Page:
Filing a Patent

While technically anyone may file for a United States patent, most people enlist the aid of a patent attorney or patent agent to assist them with the complicated patent filing process, such as when filing for a pharmaceutical patent. U.S. citizenship is not a requirement to request a patent in this country. A provisional application may be filed to retain rights while the invention is developed further and the commercial possibilities are explored. Provisional applications do not require a formal patent claim, an oath, or a declaration. The provisional period lasts for 12 months, after which a regular patent application must be filed to retain the inventor's rights. This 12 month time period is not eligible for an extension.

When a regular, non-provisional patent application is filed, it is given a serial number and assigned to a designated Patent Examiner. This official is responsible for reviewing the technical specifications of the proposed idea and making sure it will be feasible and has not been previously patented by another person. This review process can take anywhere from several months to over a year, depending on the U.S. Patent Office's workload at the time. The applicant is given a couple of chances to respond to the Patent Examiner's questions or concerns during this review period.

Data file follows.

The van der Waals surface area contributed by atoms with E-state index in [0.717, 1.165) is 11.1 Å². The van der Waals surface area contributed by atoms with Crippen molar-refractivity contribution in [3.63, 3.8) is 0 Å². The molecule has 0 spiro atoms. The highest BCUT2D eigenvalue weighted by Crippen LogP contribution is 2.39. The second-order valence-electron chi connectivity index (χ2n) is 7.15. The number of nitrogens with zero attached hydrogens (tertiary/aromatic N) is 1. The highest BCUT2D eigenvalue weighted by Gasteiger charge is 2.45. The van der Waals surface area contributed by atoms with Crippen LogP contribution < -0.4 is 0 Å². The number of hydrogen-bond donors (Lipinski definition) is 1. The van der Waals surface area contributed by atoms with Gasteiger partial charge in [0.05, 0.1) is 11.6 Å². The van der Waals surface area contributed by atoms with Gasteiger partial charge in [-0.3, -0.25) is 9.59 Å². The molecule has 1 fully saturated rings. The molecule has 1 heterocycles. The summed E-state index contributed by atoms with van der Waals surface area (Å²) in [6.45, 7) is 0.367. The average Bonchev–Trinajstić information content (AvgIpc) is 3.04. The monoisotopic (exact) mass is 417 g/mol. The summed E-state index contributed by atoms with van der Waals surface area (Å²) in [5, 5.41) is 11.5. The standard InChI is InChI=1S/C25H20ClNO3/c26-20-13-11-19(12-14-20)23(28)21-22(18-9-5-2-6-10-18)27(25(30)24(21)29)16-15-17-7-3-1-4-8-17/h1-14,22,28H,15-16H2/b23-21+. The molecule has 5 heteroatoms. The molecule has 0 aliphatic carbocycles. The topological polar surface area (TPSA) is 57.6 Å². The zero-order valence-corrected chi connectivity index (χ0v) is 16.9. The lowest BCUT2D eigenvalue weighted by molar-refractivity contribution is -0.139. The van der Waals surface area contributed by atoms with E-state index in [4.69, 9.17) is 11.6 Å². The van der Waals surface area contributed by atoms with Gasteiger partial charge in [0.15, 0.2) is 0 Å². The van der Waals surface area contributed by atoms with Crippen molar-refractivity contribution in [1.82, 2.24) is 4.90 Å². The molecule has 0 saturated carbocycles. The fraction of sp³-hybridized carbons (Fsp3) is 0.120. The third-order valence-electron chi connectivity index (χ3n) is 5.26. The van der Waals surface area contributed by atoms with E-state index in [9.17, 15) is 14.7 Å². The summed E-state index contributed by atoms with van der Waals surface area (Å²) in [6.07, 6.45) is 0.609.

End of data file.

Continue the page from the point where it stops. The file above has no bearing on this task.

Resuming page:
The first step taken by the Patent Examiner is to make sure the application complies with all formal requirements of the patent filing process. Next, the application is reviewed against prior patents and the First Office Action is issued, detailing the Examiner's findings. If problems are found with the patent application, the applicant is given the chance to answer with the First Applicant's Response. Some common responses include amending the claim to distinguish it from prior art or attempting to prove utility and/or non-obviousness of the proposed idea.

After the applicant's response, the Patent Examiner will review the claim again. If the deficiencies have been adequately corrected, the Examiner will declare that the idea is eligible for a patent and issue a Notice of Allowance. If there are still issues with the claim, a Second Office Action will be issued. As with the First Office Action, the applicant is allowed to respond. After the Second Applicant's Response, a final review will be done and either a Notice of Allowance or a Final Rejection will be issued. If the application is rejected, the inventor may appeal or simply re-file a new, modified application and start the patent filing process again from the beginning.

Talk to a Lawyer

Need a lawyer? Start here.

How it Works

  1. Briefly tell us about your case
  2. Provide your contact information
  3. Choose attorneys to contact you
Get Professional Help

Talk to a Intellectual Property attorney.

How It Works

  1. Briefly tell us about your case
  2. Provide your contact information
  3. Choose attorneys to contact you